Tuesday, September 20, 2011
Unravelling the scam
Day eight of the siege and it's too quiet. I don't mean EU Ref Towers either, where it is easy to forget that the bailiffs could call any minute. We have to go around carefully checking that doors and windows are closed and locked – but we have to do that anyway, or the scrotes will be in.
When I say quiet, I mean out there. We've been in touch with council officials at all levels – including the chief executive – with the bailiff company Jacobs, with our ward councillor, the leader of the council, the local press, the police and even the chief constable. And, even after yesterday's effort, all we get is silence from the officials and bailiffs.
This I've met before. My feeling is that we have stopped them in their tracks. If they thought they had the upper hand, they would be all over us by now.
While the situation with the baliffs festers nicely, however, we have been powering away on the summons and liability order scam. You will recall that the legislation costs reasonably incurred by the local authority to be recovered from the debtor, to which effect charges are routinely made, usually separately for the summons and then the liability order. Sometimes, a single charge is made.
Looking at what is actually charged, though, we see an enormous variation – far more than one perhaps might have expected what is a relatively straightforward function. Let us start with Bradford MDC as a baseline, which charges £55 for the summons and £25 for the liability order, making £80 in all.
By way of comparison, we have St Albans BC, which charges respectively £50 and £48, bringing the total to £98. Then you have Canterbury, also in the south of England, which charges £50 for each document, making £100 in all. This makes an interesting contrast with Knowsley BC, which charges £45 and £15, making it one of the cheapest authorities I have found, at £60 for the job lot.
Compare and contrast, if you will, with the London Borough of Sutton, in the prosperous stockbroker belt. You will find that they want £100 for their summonses and £20 for the liability order – making the joint charge £120 – exactly double that of Knowsley.
And if you think this might be a London phenomenon, you would be wrong. Leafy Harrogate in North Yorkshire wants £75 and £41 respectively, totalling out at £116. It does not pay to be poor in Harrogate. Down in Kent, in Ashford, charges are also high, coming out the same as Sutton with £120 for the two documents. But unlike Sutton, the split is £60 for the summons and £60 for the liability order.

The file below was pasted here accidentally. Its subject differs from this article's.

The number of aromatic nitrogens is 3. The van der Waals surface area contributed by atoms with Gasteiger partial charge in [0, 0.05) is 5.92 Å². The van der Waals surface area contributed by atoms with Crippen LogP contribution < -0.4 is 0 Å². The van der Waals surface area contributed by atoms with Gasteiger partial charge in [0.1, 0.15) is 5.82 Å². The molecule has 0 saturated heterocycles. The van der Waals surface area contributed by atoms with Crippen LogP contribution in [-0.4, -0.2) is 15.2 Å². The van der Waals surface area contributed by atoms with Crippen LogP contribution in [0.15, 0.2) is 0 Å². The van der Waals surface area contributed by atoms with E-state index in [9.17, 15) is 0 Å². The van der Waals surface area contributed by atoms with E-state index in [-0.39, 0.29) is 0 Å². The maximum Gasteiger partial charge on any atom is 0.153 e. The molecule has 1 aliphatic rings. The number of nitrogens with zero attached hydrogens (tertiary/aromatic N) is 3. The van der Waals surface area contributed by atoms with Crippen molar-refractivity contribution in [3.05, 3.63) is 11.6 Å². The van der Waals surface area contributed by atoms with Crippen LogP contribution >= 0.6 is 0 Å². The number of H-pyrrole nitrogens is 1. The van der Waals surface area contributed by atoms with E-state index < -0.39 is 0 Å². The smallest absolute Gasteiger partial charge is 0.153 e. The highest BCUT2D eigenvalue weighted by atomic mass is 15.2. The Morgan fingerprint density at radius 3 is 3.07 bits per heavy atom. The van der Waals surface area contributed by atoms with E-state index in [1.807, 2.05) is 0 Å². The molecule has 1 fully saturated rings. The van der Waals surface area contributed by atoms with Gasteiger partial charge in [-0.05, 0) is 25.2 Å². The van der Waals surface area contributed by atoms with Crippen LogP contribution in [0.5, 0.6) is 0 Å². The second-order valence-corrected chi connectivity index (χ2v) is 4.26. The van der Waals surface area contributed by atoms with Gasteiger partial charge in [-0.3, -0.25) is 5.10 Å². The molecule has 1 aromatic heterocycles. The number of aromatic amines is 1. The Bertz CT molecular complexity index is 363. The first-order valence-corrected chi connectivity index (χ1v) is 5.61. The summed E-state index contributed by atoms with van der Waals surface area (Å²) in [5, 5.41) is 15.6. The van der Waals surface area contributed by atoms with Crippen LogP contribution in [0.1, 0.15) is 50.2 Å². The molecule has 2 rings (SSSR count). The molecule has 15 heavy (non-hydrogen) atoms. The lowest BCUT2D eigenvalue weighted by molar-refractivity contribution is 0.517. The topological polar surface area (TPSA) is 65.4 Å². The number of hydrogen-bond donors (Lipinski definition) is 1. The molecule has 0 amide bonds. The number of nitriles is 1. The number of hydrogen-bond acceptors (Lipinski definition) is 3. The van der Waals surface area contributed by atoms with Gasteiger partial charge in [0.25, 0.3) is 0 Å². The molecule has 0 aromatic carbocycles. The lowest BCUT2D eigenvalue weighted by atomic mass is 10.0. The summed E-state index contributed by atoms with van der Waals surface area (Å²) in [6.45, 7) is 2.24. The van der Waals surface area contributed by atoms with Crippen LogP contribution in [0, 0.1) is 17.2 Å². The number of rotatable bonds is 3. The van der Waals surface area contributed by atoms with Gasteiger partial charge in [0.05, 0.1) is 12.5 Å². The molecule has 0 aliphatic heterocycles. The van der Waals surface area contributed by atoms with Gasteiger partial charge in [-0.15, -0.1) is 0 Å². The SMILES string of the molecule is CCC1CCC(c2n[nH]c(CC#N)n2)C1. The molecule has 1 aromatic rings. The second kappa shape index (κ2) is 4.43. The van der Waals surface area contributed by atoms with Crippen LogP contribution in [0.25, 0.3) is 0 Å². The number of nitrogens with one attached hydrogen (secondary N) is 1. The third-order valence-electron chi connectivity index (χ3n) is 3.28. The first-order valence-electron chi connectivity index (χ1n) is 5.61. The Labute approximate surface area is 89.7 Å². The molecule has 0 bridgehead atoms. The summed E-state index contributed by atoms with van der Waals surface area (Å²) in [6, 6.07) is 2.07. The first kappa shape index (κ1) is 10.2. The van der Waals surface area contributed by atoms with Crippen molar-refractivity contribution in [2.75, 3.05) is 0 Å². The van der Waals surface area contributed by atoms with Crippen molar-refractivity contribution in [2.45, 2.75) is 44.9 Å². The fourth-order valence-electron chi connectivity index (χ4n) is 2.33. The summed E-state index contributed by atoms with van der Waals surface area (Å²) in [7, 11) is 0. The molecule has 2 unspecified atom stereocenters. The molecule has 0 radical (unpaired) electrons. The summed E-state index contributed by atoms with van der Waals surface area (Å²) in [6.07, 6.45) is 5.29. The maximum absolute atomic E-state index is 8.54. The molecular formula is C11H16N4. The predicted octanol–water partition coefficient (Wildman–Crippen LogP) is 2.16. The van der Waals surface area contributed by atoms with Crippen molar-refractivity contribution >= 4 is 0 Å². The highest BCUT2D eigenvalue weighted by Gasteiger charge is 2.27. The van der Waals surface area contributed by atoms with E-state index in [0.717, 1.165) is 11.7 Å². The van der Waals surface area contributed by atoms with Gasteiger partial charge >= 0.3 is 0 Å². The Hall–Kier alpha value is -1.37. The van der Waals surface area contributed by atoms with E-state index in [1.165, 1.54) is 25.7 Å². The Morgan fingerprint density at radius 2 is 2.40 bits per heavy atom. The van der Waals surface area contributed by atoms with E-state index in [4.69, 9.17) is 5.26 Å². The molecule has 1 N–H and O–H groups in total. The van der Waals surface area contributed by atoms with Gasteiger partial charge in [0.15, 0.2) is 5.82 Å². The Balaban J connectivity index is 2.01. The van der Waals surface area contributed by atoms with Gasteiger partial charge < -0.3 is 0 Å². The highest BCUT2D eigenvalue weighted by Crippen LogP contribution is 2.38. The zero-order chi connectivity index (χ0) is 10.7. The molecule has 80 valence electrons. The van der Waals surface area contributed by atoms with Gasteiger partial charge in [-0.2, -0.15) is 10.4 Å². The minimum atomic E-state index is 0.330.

The impoverished Haringey LB is an oddity. It charges £125 for a summons but does not specify a charge for the liability order. There are a few like that, who seem to have a single, combined charge, which makes for another mystery.
With the variation of charges, however, there seems to be good cause to suspect that the charges levelled owe more to policy, and a decision as to what the "market" will bear, rather than any careful calculations of what these documents actually cost to produce.
Furthermore, an insight into decision-making process of LB Newham seems to confirm this, where the charge levels are set by reference to what other councils are charging. Nowhere does one actually see any attempt by officials actually to determine what the production costs are.
Moreover, councils seem to be using the charges to subsidise the debt collection effort, and as a penalty, aimed at deterring defaulters and punishing those who do not pay on time – none of which things they are allowed to do.
Then, when one council, Mid Sussex is asked for a breakdown of their £90 charge, the result is risible. Staff costs to produce two pieces of paper supposedly amount to £52, running the computer to print the pieces cost £23 and the stationery, postage and envelopes, plus information leaflet and sundry other costs, run to £15. This latter figure can be compared with the £1.70 as a unit price for a high quality commercial mailshot.
Thus, in order to get closer to what the true costs are, I have set up some detailed questions, which I am trying out with Bradford MDC, via an FOI request. I will let you know the response.
On the face of it though, we have a situation where no council has made a serious attempt to obey the law and, so far, none have been pressured to justify their charges. This, you can be assured, is about to change.